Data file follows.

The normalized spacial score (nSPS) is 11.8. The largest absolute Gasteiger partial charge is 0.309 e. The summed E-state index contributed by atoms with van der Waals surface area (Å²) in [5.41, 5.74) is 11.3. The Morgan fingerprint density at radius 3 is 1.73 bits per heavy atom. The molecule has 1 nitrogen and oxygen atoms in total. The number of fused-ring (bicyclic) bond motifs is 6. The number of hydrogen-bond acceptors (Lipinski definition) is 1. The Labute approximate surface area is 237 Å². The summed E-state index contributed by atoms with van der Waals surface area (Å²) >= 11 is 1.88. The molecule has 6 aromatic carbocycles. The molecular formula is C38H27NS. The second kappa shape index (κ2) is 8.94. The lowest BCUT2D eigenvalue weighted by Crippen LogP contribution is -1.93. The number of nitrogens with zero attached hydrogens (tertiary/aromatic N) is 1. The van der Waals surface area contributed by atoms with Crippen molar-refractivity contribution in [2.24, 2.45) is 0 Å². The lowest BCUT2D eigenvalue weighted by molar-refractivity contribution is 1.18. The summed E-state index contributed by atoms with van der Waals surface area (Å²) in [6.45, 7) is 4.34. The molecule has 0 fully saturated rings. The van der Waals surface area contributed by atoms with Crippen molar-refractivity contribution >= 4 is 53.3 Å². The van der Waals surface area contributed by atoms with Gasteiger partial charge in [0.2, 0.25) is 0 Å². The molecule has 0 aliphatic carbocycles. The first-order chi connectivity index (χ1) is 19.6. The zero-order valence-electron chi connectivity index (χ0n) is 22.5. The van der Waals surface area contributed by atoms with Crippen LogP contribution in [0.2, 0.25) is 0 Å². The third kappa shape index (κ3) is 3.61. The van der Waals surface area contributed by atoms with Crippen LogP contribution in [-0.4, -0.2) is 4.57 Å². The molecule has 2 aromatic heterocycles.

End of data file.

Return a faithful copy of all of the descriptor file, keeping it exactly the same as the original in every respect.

The normalized spacial score (nSPS) is 11.8. The largest absolute Gasteiger partial charge is 0.309 e. The summed E-state index contributed by atoms with van der Waals surface area (Å²) in [5.41, 5.74) is 11.3. The Morgan fingerprint density at radius 3 is 1.73 bits per heavy atom. The molecule has 1 nitrogen and oxygen atoms in total. The number of fused-ring (bicyclic) bond motifs is 6. The number of hydrogen-bond acceptors (Lipinski definition) is 1. The Labute approximate surface area is 237 Å². The summed E-state index contributed by atoms with van der Waals surface area (Å²) >= 11 is 1.88. The molecule has 6 aromatic carbocycles. The molecular formula is C38H27NS. The second kappa shape index (κ2) is 8.94. The lowest BCUT2D eigenvalue weighted by Crippen LogP contribution is -1.93. The number of nitrogens with zero attached hydrogens (tertiary/aromatic N) is 1. The van der Waals surface area contributed by atoms with Crippen molar-refractivity contribution in [2.24, 2.45) is 0 Å². The lowest BCUT2D eigenvalue weighted by molar-refractivity contribution is 1.18. The summed E-state index contributed by atoms with van der Waals surface area (Å²) in [6.45, 7) is 4.34. The molecule has 0 fully saturated rings. The van der Waals surface area contributed by atoms with Crippen molar-refractivity contribution >= 4 is 53.3 Å². The van der Waals surface area contributed by atoms with Gasteiger partial charge in [0.2, 0.25) is 0 Å². The molecule has 0 aliphatic carbocycles. The first-order chi connectivity index (χ1) is 19.6. The zero-order valence-electron chi connectivity index (χ0n) is 22.5. The van der Waals surface area contributed by atoms with Crippen LogP contribution in [0.2, 0.25) is 0 Å². The third kappa shape index (κ3) is 3.61. The van der Waals surface area contributed by atoms with Crippen LogP contribution in [-0.4, -0.2) is 4.57 Å². The molecule has 2 aromatic heterocycles.